# Construct Torsion element in $H^2(X,\mathbb{Z})$ with Ambrose–Singer theorem

Let $$X$$ be a Kahler manifold. Using the exponential sequence one obtains a homomorphism $$c_1:H^1(X,\mathcal{O}_X^*)\rightarrow H^2(X,\mathbb{Z})$$. This is associating to a holomorphic line bundle $$L$$ its Chern class $$c_1(L)$$.

Take any connection $$D$$ on a holomorphic line bundle $$L$$, if we do $$D_L\circ D_L = \Omega_L$$ we obtain a curvature and then take its class in $$H^2(X,\mathbb{C})$$ we get a curvature form independent of the choice of the connection. After multiplying by $$-i/(2\pi)$$ we run into $$c_1(L)$$ when identifying $$H^2(X,\mathbb{Z})$$ as a subspace of $$H^2(X,\mathbb{C})$$, if we know that $$\phi: H^2(X,\mathbb{Z}) \to H^2(X,\mathbb{C})$$ is injective. This is not always true but if $$H^2(X,\mathbb{Z})$$ has no torsion using universal coefficient thm we see $$H^2(X,\Bbb C) \cong H^2(X,\Bbb Z)\otimes_{\Bbb Z}\Bbb C$$ and thus $$\phi$$ is in that case injective.

Looking for examples where $$\phi$$ is not injective, so where $$H^2(X,\mathbb{Z})$$ has torsion I encountered the class of flat bundles, which provide by definition connections with zero curvature.

What I still not understand is how to see explicitely that these flat bundles provide a curvature what induces in $$H^2(X,\mathbb{Z})$$ a torsion class. Technically, one can simply say that because the class of cuvatures of flat bundles are zero in $$H^2(X,\mathbb{C})$$, it must be torsion.

The point is that I wan't to have a better intuitive inside look what really is going on in the torsion. That is I aim to consider a representative of the curvature of a flat line bundle "alive" in $$H^2(X,\mathbb{Z})$$ instead simply kill it by tensoring with $$C$$ and say "thus it was torsion".

The promissing tool for this seems to lie in the Ambrose–Singer theorem which allows to "measure" the infinitesimal Holonomy by curvature. Especially that allows to see that for prinzipal $$G$$-bundles with flat curvature the infinitesimal holonomy has to be trivial (not globally in general) . That is homotopical paths induce same holonomy action and we obtain well defined representation

$$\pi _{1}M\rightarrow G$$

More precisely a consequence of Ambrose–Singer is that we obtain a bijection between flat $$G$$-Bundles ($$G$$ certain group) over connected manifolds and representations $$\rho : \pi_1(M) \to G$$

More concretly we associate to a given representation a flat bundle using monodromy action of $$\pi_1(M)$$ on the universal cover $$\tilde{M}$$ of $$M$$ and set

$$E_{\rho }:=\widetilde {M}\times G/\sim$$

with equivalence relation $$(\gamma x,g)\sim (x,\rho (\gamma )g)$$ for $$\gamma \in \pi _{1}M,x\in {\widetilde {M}},g\in G}$$.

If $$\pi(M)$$ is for exaple finite that it looks promising since this gives a non trivial action of a finite group on the line bundle.

Problem/Question: can this action be "transfered" in certain way to the curvature induced by concerned principal line line bundle or it's class in $$H^2(X,\mathbb{Z})$$. My goal is if I find out that this action is still non trivial and $$\pi_1(M)$$ is finite group, then the class of the curvature is torsion and we have constructed a desired example of a torsion element explicitly. What I still not understand is how to expand the action of fundamnetal group via $$\rho$$ to the curvature form of $$E_{\rho}$$ and why it stays non trivial?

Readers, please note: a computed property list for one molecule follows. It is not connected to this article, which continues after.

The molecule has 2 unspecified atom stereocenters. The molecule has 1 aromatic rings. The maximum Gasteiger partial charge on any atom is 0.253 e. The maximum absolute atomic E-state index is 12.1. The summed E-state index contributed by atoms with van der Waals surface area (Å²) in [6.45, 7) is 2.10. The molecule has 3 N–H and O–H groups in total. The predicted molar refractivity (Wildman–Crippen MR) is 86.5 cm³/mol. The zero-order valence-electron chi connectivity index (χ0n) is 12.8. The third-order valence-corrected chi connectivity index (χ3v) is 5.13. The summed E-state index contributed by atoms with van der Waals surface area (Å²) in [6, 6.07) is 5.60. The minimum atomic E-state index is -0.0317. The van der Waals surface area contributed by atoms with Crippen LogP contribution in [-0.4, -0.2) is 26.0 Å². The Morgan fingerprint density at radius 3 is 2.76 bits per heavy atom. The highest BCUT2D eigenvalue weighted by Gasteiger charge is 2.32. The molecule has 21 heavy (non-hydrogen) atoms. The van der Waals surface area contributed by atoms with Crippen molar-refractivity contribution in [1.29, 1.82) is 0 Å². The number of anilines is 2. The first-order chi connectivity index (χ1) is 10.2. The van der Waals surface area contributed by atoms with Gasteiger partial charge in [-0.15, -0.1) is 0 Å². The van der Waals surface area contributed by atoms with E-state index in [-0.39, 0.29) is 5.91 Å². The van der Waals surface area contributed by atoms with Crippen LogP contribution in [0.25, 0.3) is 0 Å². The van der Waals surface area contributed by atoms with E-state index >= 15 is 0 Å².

• I do not understand most of your question (for a flat bundle the action of the fundamental group on the curvature form is zero, because the curvature form is zero...) but you can see how torsion classes arise explicitly. One obtains the isomorphism $H^1(X;U(1)) \cong \text{Hom}(\pi_1 X, U(1))$ in the usual fashion. This splits as a sum of $U(1)^{b_1(X)}$ and $\text{Hom}(H_1(X;\Bbb Z)_{\text{tors}}, U(1))$ (the free part and the torsion part). The free part is what dies in the boundary map $H^1(X;U(1)) \to H^2(X;\Bbb Z)$ from the exponential exact sequence. – Mike Miller Jan 5 at 23:51
• So the desired classes in $H^2$ are just those coming from the boundary map in the exact sequence associated to $\Bbb Z \to \Bbb R \to U(1)$, and those that survive come from homomorphisms $\pi_1(X) \to U(1)$ with finite image. – Mike Miller Jan 5 at 23:52
• @MikeMiller: two questions: how do you obtain the isomorphism $H^1(X;U(1)) \cong \text{Hom}(\pi_1 X, U(1))$? And secondly: this concerns the case if a $G$ bundle $P$ is not flat, ie. the the curvature $\Omega_P$ not vanish, is it possible to extend the action of $G$ to the curvature in canonical way? – user7391733 Jan 6 at 0:39
• That isomorphism holds for any abelian group in the place of $U(1)$ and follows from the universal coefficient theorem. I thought you were talking about the action of $\pi_1$ earlier. There is certainly an action of $G$ on the bundle $\Lambda^2 T^* M \otimes T\text{Aut}(G)$, which is one way to describe where curvature lives. This gives you an action of $G$ on the curvature form at each point, but not globally. I still don't know why you would want this anyway. – Mike Miller Jan 6 at 0:55
• the background arosed in this discussion math.stackexchange.com/questions/2073846/…. Primary I wanted to understand the torsion part in $H^2(X,\mathbb{Z})$ better. Probably I misunderstood a hint from that thread in order to approach them by flat line bundles. – user7391733 Jan 6 at 1:11